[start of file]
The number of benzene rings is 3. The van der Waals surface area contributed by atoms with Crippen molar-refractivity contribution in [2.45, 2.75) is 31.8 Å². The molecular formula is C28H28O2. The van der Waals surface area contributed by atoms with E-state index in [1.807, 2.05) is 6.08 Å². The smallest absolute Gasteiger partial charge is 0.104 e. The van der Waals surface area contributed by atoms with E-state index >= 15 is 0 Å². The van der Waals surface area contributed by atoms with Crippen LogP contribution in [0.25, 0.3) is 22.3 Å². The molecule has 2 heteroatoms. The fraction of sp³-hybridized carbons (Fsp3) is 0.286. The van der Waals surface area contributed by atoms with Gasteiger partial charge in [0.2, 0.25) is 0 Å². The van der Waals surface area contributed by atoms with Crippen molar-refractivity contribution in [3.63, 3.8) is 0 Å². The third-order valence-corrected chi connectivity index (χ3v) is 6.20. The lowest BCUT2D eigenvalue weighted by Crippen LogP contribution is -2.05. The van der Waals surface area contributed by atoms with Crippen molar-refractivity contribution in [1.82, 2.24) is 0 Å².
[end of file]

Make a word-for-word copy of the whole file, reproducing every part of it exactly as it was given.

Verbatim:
The number of benzene rings is 3. The van der Waals surface area contributed by atoms with Crippen molar-refractivity contribution in [2.45, 2.75) is 31.8 Å². The molecular formula is C28H28O2. The van der Waals surface area contributed by atoms with E-state index in [1.807, 2.05) is 6.08 Å². The smallest absolute Gasteiger partial charge is 0.104 e. The van der Waals surface area contributed by atoms with E-state index >= 15 is 0 Å². The van der Waals surface area contributed by atoms with Crippen LogP contribution in [0.25, 0.3) is 22.3 Å². The molecule has 2 heteroatoms. The fraction of sp³-hybridized carbons (Fsp3) is 0.286. The van der Waals surface area contributed by atoms with Gasteiger partial charge in [0.2, 0.25) is 0 Å². The van der Waals surface area contributed by atoms with Crippen molar-refractivity contribution in [3.63, 3.8) is 0 Å². The third-order valence-corrected chi connectivity index (χ3v) is 6.20. The lowest BCUT2D eigenvalue weighted by Crippen LogP contribution is -2.05. The van der Waals surface area contributed by atoms with Crippen molar-refractivity contribution in [1.82, 2.24) is 0 Å².